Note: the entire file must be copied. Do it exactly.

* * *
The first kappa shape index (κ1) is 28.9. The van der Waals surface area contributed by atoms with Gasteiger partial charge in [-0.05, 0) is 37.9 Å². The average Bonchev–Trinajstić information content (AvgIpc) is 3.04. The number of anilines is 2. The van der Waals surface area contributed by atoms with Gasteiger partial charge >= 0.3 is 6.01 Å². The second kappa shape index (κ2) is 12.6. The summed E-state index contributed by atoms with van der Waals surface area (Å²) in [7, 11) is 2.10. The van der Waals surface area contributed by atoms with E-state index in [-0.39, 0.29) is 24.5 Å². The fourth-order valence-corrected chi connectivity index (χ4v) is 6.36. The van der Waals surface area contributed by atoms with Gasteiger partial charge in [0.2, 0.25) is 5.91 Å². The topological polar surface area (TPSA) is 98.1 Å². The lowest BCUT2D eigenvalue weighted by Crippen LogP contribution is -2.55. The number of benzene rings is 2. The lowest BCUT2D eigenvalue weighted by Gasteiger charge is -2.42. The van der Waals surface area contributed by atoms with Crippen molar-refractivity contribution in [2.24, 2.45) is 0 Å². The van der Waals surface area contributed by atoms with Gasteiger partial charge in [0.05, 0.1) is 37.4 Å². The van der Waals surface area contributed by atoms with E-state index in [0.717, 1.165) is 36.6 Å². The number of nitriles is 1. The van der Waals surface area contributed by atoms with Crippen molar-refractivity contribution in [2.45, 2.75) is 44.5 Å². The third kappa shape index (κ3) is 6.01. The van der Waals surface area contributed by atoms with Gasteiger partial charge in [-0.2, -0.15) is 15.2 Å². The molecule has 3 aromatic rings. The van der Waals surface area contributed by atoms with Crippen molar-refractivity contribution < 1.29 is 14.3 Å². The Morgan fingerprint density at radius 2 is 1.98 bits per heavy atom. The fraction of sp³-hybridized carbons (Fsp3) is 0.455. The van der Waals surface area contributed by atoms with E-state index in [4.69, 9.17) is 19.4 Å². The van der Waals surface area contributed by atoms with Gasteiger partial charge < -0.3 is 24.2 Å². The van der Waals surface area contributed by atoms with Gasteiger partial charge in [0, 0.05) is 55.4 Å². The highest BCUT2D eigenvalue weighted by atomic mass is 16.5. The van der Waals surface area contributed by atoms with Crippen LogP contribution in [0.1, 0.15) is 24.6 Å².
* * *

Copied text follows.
The first kappa shape index (κ1) is 28.9. The van der Waals surface area contributed by atoms with Gasteiger partial charge in [-0.05, 0) is 37.9 Å². The average Bonchev–Trinajstić information content (AvgIpc) is 3.04. The number of anilines is 2. The van der Waals surface area contributed by atoms with Gasteiger partial charge >= 0.3 is 6.01 Å². The second kappa shape index (κ2) is 12.6. The summed E-state index contributed by atoms with van der Waals surface area (Å²) in [7, 11) is 2.10. The van der Waals surface area contributed by atoms with E-state index in [-0.39, 0.29) is 24.5 Å². The fourth-order valence-corrected chi connectivity index (χ4v) is 6.36. The van der Waals surface area contributed by atoms with Gasteiger partial charge in [0.2, 0.25) is 5.91 Å². The topological polar surface area (TPSA) is 98.1 Å². The lowest BCUT2D eigenvalue weighted by Crippen LogP contribution is -2.55. The number of benzene rings is 2. The lowest BCUT2D eigenvalue weighted by Gasteiger charge is -2.42. The van der Waals surface area contributed by atoms with Crippen molar-refractivity contribution in [2.24, 2.45) is 0 Å². The van der Waals surface area contributed by atoms with Gasteiger partial charge in [0.05, 0.1) is 37.4 Å². The van der Waals surface area contributed by atoms with E-state index in [0.717, 1.165) is 36.6 Å². The number of nitriles is 1. The van der Waals surface area contributed by atoms with Crippen molar-refractivity contribution in [2.45, 2.75) is 44.5 Å². The third kappa shape index (κ3) is 6.01. The van der Waals surface area contributed by atoms with Gasteiger partial charge in [-0.2, -0.15) is 15.2 Å². The molecule has 3 aromatic rings. The van der Waals surface area contributed by atoms with Crippen molar-refractivity contribution < 1.29 is 14.3 Å². The Morgan fingerprint density at radius 2 is 1.98 bits per heavy atom. The fraction of sp³-hybridized carbons (Fsp3) is 0.455. The van der Waals surface area contributed by atoms with E-state index in [4.69, 9.17) is 19.4 Å². The van der Waals surface area contributed by atoms with Gasteiger partial charge < -0.3 is 24.2 Å². The van der Waals surface area contributed by atoms with Gasteiger partial charge in [0, 0.05) is 55.4 Å². The highest BCUT2D eigenvalue weighted by atomic mass is 16.5. The van der Waals surface area contributed by atoms with Crippen LogP contribution in [0.1, 0.15) is 24.6 Å².